Eggplant – Eggplant Masala

Eggplant – What I use it for:

With this year’s crop coming to an end I thought I should use the last few eggplants for my favourite dish – a silky smooth eggplant masala.

Eggplant Masala

In this recipe the eggplant doesn’t really look like eggplant which is a considerable advantage if your 4 year has an avowed dislike of eggplants (referring to it as Brinjal curry also helps in this respect).

  • 4 tablespoons canola (or similar light cooking) oil
  • 2 onions – chopped
  • 3 garlic cloves – chopped
  • A knob of ginger (about 2cm in length) – chopped
  • ¼  tspn chilli powder or 2 red chillies finely chopped.  (This will make it mild as I cook for young children, double (or more) the quantity if you like things hot.)
  • ½ teaspoon of turmeric
  • 2 large tomatoes finely chopped
  • A small bunch of coriander – chopped
  • About 600 – 700 gram of eggplant (you do not need to be exact over or under will be fine)
  • 1 teaspoon garam masala*
  • Juice of half a small lemon
  • Salt

Prick the eggplants and place on a baking sheet in an oven set to 210 degrees.  Cook until the skin collapses when touched.  (For a smokier version you can cook the eggplants over a gas flame or BBQ but using the oven works fine and is far less time consuming than cooking them over a gas flame. )  Puree the onion with the garlic and ginger.  I find I don’t have to add water when pureeing Australian onions, however if you have a drier variety you may need to add to splash of water into the food processor get a puree.

Heat the oil and fry the onion mixture with the turmeric over a medium heat.  Fry until the colour of the mixture deepens and becomes a rich golden colour.  Add tomatoes and coriander and chilli.  Cook until the tomatoes collapse and merge with the onion mixture to become a sauce.  Add the eggplant.  Season with salt.  Cook for another 10 minutes.  Add garam masala and lemon juice.  Garnish with additional coriander.  Serve

*To make Garam Masala:

I like my garam masala with a bit of cumin and coriander in it – I find it easier to use than the stronger versions which tend to omit these ingredients (and are a lot heavier on the black pepper).  You can choose to omit the cumin and coriander from this recipe if you prefer.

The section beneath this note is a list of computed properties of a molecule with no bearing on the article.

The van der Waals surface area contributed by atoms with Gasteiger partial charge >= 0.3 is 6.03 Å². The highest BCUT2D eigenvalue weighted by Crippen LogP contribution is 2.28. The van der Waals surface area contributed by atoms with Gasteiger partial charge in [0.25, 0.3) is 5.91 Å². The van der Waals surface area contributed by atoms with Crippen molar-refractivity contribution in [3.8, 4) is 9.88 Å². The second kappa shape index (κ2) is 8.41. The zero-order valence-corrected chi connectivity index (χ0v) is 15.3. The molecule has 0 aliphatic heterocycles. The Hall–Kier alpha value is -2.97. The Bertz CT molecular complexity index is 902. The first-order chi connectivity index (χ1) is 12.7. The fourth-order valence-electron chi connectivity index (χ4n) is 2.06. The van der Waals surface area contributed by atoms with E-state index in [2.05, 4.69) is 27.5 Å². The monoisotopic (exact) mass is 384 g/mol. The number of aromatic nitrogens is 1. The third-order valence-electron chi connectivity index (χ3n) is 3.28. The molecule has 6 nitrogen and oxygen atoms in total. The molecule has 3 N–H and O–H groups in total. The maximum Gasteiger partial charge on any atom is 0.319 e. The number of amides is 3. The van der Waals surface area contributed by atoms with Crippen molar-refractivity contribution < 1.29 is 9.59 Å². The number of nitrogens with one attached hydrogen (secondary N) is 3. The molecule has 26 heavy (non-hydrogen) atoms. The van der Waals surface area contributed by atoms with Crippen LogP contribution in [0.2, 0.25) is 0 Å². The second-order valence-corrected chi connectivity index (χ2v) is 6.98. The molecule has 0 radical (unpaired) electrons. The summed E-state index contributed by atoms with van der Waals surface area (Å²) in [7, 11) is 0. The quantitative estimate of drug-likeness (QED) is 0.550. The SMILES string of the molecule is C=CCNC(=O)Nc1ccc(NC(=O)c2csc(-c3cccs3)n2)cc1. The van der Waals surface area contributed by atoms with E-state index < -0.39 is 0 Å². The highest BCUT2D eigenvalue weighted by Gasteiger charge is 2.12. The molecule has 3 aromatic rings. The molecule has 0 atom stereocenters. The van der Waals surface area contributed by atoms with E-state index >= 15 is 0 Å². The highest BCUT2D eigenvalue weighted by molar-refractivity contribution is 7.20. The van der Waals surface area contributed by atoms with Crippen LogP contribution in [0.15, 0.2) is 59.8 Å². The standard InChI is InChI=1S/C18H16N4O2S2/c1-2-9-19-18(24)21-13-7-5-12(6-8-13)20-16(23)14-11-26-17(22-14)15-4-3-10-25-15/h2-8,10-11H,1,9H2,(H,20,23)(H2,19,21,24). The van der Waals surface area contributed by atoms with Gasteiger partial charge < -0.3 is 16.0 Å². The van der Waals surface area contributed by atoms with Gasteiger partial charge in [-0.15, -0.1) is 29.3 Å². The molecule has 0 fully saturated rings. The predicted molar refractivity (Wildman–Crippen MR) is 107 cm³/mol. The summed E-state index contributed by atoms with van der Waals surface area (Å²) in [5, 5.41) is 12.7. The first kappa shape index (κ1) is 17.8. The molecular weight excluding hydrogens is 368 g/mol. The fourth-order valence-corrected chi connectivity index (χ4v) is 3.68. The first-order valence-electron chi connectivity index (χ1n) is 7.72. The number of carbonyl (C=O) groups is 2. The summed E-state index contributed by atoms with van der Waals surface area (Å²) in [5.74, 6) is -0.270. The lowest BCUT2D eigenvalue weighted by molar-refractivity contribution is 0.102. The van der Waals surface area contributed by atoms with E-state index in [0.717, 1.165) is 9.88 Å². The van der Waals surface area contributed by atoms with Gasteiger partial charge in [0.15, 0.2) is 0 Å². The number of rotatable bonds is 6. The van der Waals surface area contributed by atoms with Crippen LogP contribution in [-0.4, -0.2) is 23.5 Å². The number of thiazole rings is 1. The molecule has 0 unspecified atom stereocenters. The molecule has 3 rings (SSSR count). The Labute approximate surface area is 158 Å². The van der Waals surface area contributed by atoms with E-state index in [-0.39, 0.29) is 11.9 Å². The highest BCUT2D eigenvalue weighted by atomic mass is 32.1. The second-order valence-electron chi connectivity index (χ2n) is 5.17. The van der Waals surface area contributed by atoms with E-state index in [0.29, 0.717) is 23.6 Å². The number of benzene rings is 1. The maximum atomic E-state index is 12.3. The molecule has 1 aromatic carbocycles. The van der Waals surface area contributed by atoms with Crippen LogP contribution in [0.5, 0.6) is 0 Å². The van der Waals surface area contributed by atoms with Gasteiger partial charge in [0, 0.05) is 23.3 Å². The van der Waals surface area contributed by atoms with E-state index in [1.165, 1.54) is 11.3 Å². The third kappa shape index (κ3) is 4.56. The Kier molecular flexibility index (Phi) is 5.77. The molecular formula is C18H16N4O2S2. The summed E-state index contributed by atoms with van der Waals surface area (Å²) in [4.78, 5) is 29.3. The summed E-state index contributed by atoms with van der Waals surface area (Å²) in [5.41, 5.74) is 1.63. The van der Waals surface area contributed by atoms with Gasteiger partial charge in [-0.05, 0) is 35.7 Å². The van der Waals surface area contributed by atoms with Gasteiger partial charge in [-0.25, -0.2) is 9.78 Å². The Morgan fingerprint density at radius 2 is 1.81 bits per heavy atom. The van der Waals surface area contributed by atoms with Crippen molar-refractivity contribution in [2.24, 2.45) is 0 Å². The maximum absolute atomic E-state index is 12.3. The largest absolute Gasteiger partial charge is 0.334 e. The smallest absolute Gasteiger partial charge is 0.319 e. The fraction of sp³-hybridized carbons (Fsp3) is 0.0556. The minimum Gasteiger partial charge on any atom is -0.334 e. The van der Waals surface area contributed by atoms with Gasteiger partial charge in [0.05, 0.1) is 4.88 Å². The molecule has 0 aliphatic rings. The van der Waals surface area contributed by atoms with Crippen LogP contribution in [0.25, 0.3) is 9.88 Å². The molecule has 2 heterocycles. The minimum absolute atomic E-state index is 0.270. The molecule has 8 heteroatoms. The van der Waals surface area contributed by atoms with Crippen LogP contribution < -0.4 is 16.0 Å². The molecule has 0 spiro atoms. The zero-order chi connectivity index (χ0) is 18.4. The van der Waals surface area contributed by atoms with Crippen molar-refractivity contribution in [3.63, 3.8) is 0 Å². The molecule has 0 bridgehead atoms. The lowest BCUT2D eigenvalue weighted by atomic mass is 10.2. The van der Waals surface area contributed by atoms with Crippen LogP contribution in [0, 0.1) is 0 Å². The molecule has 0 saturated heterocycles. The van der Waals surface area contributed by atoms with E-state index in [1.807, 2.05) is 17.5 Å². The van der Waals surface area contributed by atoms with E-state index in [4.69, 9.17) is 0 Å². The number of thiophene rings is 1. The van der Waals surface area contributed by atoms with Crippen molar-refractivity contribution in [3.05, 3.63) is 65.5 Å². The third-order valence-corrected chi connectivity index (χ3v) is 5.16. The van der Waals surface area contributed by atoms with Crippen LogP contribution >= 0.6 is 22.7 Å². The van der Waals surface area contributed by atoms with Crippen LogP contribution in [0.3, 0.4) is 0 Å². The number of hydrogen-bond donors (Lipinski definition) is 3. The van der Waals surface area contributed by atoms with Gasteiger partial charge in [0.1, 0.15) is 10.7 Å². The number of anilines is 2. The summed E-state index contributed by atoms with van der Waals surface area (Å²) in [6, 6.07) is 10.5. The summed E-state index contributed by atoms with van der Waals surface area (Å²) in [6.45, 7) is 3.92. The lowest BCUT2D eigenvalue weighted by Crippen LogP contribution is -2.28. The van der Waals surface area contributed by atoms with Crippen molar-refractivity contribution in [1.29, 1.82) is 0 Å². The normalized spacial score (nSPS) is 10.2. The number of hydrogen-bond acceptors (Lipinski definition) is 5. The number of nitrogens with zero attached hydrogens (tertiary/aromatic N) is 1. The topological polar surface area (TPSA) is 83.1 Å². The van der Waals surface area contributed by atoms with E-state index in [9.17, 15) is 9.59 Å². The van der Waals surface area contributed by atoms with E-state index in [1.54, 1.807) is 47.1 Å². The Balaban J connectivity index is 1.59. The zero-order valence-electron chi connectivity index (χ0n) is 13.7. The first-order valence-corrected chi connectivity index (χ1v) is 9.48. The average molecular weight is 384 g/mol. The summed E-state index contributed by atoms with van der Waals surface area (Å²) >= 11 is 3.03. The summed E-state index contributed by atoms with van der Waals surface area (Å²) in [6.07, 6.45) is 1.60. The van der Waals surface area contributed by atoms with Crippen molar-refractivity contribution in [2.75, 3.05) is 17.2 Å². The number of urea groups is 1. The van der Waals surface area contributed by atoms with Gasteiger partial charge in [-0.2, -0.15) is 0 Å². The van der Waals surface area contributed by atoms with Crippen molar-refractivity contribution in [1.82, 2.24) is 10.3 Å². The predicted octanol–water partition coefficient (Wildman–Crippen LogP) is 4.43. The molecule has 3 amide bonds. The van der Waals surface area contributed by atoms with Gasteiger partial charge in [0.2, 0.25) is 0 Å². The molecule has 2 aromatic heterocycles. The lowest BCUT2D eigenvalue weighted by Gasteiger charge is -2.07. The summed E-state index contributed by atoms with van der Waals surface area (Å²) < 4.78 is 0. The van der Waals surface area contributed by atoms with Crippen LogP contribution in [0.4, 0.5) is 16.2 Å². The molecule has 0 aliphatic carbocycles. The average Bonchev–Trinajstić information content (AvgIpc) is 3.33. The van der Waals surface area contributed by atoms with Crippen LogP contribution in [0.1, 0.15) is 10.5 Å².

• 1 tblspn cumin seeds.
  • 1 tblspn coriander seeds
  • 1 stick cinnamon
  • 1 tspn cloves
  • ¼ of a whole nutmeg grated
  • 2 black cardamom pods
  • 1 tablespoon seed from green cardamom pods
  • 1 tspn black peppercorns

Heat a frypan on the top of the stove and add all the spices except the nutmeg and cloves.  Dry fry the spices until fragrant.  Allow them to cool.  Grind all spices together in a spice grinder.

This mixture will keep its flavour for about 3 months (although the fresher the better).

This entry was posted in Autumn Harvesting, Chillies, Capsicum & Eggplant, Recipes, Spring Planting and tagged , . Bookmark the permalink.

5 Responses to Eggplant – Eggplant Masala

  1. Lili says:

    I know this is an old post but… God, that photo made me hungry! I don’t currently have an oven and was wondering how to do this with a pan or maybe the microwave’s broiler…

    • Liz says:

      If you have a gas hob or a bbq you can cook the eggplant directly over the flame and then peel it. If not I don’t see any reason why you couldn’t cook the eggplant in a dry frypan until soft.

  2. Michelle says:

    I filed this recipe away in my memory bank and amazingly enough I remembered now that I’m harvesting some gorgeous Bonica eggplant from my garden. I’m giving it a try very very soon!

    • Michelle says:

      Ooh la la, this is so good! I’m devouring my first plateful as I write, or rather, writing is keeping me from devouring…. another forkfull….

      I suspect that this is one of those dishes that improves with time, I hope so, my poor husband is working late so I’m dining alone and he gets leftovers.

      Your garam masala is fabulous, I’m tossing that storebought stuff because it just doesn’t compare at all. I love the addition of cumin and coriander. The black cardamon is also amazing in there (a rather esoteric spice here which I just happened to have, thank goodness.)

      Just one question. I’m assuming from your comment about “eggplant that doesn’t look like eggplant” that you skin the eggplant after roasting it and add the flesh to the sauce? I don’t mind eggplant that looks like eggplant so I just quartered the cooked eggplants skin and all and finished them in the sauce, it’s fabulous with the skin on.

      Mmmm, mmm, good! Thanks Liz. 🙂

      • Liz says:

        Really glad you enjoyed it. I absolutely love it too. I like the idea of leaving the eggplants quartered. I do generally skin them and add the flesh to the sauce at which point it generally breaks down.

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